Valeriana edulis var. ciliata appears to favor a moist, sunny, calcareous habitat, including calcareous fens, wet meadows, and moist prairies. Many of these habitats are found along railroad right-of-ways. In these habitats, V. edulis var. ciliata is typically associated with other declining species such as Asclepias sullivantii (Sullivant's milkweed), Cypripedium candidum (small white lady's-slipper), and Arnoglossum plantagineum (tuberous Indian-plantain). In the Paleozoic Plateau of southeastern Minnesota, the species occurs in thin, rocky soil and on cliff ledges associated with dry bluff prairies. Though these bluff settings share a similar pH, they appear much drier than the more typical moist prairie, meadow, and fen habitats. However, plants often seem to be growing in localized microsites along bedrock strata where extra moisture seems to be present.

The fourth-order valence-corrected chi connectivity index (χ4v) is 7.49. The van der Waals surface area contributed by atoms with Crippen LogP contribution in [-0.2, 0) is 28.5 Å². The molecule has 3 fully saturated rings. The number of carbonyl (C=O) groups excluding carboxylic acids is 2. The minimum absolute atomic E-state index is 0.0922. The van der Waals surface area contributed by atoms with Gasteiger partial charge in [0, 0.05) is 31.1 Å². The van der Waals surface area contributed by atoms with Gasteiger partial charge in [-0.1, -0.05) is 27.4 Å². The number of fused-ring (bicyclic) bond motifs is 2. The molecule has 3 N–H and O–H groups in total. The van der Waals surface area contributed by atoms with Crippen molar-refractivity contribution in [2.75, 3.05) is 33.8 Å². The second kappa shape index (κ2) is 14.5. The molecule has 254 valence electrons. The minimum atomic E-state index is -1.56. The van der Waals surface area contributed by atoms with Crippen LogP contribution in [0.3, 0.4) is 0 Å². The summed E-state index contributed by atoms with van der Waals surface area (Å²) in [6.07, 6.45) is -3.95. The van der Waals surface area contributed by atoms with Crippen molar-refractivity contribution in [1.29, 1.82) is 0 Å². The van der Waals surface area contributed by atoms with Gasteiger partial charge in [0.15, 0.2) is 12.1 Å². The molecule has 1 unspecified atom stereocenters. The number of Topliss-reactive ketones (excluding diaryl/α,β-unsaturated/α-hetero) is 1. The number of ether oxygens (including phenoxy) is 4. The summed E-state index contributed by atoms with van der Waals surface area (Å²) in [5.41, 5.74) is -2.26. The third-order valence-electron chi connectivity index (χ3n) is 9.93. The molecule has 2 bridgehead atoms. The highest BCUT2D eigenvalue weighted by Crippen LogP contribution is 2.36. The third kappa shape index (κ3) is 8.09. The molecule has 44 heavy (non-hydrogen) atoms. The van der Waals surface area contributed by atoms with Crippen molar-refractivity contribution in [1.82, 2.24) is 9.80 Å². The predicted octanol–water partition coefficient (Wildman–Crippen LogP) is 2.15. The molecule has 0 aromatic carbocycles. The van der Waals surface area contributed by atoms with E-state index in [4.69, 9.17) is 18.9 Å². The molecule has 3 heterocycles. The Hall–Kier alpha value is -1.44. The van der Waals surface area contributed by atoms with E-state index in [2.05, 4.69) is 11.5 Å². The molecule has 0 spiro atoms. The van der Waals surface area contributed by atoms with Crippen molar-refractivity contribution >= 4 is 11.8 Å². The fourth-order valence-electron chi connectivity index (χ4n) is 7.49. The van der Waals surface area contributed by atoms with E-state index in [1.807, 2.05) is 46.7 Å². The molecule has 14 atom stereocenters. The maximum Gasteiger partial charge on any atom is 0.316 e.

Biology / Life History

Valeriana edulis var. ciliata is a long-lived perennial that spreads only by seeds. Judging from the design of the seed with its plumed fruit, it is made for short flights or hitchhiking. Wind or animals that pick up the seeds in their fur likely effect the species' dispersal. A dispersal barrier is fragmentation of prairie remnants, with the accompanying loss of animal corridors and pollinators (Meyer 1951; Voss 1996).

The best time to search for V. edulis var. ciliata is when it is flowering or fruiting from May through early September, though plants are visible May through October.

  Conservation / Management